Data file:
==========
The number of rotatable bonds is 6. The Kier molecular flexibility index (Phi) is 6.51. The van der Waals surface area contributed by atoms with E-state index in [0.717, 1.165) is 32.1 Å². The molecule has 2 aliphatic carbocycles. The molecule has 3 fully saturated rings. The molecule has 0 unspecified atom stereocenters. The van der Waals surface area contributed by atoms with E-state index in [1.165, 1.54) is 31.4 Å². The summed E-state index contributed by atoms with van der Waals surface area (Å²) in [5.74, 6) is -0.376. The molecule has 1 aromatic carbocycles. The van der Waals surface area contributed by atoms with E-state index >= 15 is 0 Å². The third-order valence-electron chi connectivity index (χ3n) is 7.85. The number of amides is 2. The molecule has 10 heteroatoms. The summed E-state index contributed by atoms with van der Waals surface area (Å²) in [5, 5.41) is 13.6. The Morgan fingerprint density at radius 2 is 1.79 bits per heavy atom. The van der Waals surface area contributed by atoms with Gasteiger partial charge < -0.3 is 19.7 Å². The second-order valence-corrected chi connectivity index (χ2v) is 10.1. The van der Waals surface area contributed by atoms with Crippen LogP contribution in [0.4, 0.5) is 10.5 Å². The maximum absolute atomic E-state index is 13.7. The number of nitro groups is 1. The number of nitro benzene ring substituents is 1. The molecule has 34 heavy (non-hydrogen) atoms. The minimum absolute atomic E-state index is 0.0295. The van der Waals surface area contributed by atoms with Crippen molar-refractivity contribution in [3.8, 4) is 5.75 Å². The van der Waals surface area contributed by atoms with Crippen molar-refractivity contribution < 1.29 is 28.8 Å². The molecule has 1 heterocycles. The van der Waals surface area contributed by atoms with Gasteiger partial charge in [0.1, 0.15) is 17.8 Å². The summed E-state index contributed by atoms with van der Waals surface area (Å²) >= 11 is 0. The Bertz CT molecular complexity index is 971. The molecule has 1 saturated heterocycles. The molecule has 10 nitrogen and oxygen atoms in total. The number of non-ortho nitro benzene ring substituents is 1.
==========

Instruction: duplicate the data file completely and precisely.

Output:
The number of rotatable bonds is 6. The Kier molecular flexibility index (Phi) is 6.51. The van der Waals surface area contributed by atoms with E-state index in [0.717, 1.165) is 32.1 Å². The molecule has 2 aliphatic carbocycles. The molecule has 3 fully saturated rings. The molecule has 0 unspecified atom stereocenters. The van der Waals surface area contributed by atoms with E-state index in [1.165, 1.54) is 31.4 Å². The summed E-state index contributed by atoms with van der Waals surface area (Å²) in [5.74, 6) is -0.376. The molecule has 1 aromatic carbocycles. The van der Waals surface area contributed by atoms with E-state index >= 15 is 0 Å². The third-order valence-electron chi connectivity index (χ3n) is 7.85. The number of amides is 2. The molecule has 10 heteroatoms. The summed E-state index contributed by atoms with van der Waals surface area (Å²) in [5, 5.41) is 13.6. The Morgan fingerprint density at radius 2 is 1.79 bits per heavy atom. The van der Waals surface area contributed by atoms with Gasteiger partial charge < -0.3 is 19.7 Å². The second-order valence-corrected chi connectivity index (χ2v) is 10.1. The van der Waals surface area contributed by atoms with Crippen LogP contribution in [0.4, 0.5) is 10.5 Å². The maximum absolute atomic E-state index is 13.7. The number of nitro groups is 1. The number of nitro benzene ring substituents is 1. The molecule has 34 heavy (non-hydrogen) atoms. The minimum absolute atomic E-state index is 0.0295. The van der Waals surface area contributed by atoms with Crippen molar-refractivity contribution in [3.8, 4) is 5.75 Å². The van der Waals surface area contributed by atoms with Crippen molar-refractivity contribution < 1.29 is 28.8 Å². The molecule has 1 heterocycles. The van der Waals surface area contributed by atoms with Gasteiger partial charge in [0.1, 0.15) is 17.8 Å². The summed E-state index contributed by atoms with van der Waals surface area (Å²) >= 11 is 0. The Bertz CT molecular complexity index is 971. The molecule has 1 saturated heterocycles. The molecule has 10 nitrogen and oxygen atoms in total. The number of non-ortho nitro benzene ring substituents is 1.